The U.S. Air Force Research Laboratory has given the green light for Raytheon Co. Missile Systems, to start research and development of a flight-test ready miniature self-defense missile.
The Department of Defense announced on Tuesday an agreement worth about $375 million for a mini-missile interceptor designed to protect military aircraft from incoming missiles.
Work will be performed in Tucson, Arizona, and is expected to be completed by October 2023.
The advanced technology of Miniature Self-Defense Missiles (MSDM) will give the U.S. and allies an edge in the skies. The miniature self-defense missile is an active protection system that can intercept and shoot down enemy air-to-air missiles with surgical accuracy and minimal collateral damage.
The miniature missile would help to counter advanced long-range missiles both of which could engage vulnerable support aircraft such as airborne early warning & control platforms and tankers.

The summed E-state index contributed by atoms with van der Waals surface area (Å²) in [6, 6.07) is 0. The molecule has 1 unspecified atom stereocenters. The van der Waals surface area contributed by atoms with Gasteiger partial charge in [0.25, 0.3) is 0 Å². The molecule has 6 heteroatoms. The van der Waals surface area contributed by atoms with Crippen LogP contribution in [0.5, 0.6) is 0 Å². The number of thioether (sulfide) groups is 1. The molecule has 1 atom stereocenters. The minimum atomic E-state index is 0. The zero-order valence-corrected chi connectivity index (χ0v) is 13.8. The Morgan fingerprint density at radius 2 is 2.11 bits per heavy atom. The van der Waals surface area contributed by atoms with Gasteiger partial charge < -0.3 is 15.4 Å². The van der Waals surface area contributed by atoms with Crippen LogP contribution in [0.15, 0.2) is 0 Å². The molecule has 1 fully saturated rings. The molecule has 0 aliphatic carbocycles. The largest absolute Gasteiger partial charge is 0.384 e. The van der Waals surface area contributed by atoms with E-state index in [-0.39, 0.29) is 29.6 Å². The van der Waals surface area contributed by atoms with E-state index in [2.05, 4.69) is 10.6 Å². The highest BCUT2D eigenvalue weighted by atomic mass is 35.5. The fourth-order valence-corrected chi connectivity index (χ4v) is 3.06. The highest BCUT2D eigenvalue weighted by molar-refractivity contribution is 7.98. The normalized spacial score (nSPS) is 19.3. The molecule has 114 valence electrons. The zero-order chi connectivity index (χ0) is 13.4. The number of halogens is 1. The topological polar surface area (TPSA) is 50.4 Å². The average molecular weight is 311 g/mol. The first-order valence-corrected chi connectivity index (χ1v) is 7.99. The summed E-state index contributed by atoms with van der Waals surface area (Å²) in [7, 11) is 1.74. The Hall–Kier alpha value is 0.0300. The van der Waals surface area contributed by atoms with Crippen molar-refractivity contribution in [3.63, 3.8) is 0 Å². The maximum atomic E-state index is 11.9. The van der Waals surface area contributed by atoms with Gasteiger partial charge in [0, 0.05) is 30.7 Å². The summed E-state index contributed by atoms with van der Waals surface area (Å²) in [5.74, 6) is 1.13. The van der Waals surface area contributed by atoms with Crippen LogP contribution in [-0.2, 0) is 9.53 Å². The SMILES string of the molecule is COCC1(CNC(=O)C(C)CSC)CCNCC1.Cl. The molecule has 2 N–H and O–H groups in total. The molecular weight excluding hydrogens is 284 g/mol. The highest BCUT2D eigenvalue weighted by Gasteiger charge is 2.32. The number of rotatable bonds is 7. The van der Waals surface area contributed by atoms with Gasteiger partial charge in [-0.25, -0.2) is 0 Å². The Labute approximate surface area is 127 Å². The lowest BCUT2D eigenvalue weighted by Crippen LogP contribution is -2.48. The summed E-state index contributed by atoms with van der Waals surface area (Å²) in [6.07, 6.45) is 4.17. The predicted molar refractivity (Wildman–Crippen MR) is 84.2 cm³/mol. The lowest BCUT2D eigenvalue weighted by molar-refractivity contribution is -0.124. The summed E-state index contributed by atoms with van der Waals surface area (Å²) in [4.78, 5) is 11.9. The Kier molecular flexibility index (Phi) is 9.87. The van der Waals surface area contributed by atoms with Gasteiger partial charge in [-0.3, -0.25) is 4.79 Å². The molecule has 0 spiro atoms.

Eglin spokeswoman Jasmine Porterfield stated previously that: “The MSDM program objective is to provide the capability to kinetically defeat enemy threats to aircraft in [anti-access, area-denial] environments.”
Also, Air Force officials said that the MSDM will support miniaturized weapon capabilities for air superiority by enabling close-in platform self-defense and penetration into contested A2/AD environment with little to no impact to payload capacity.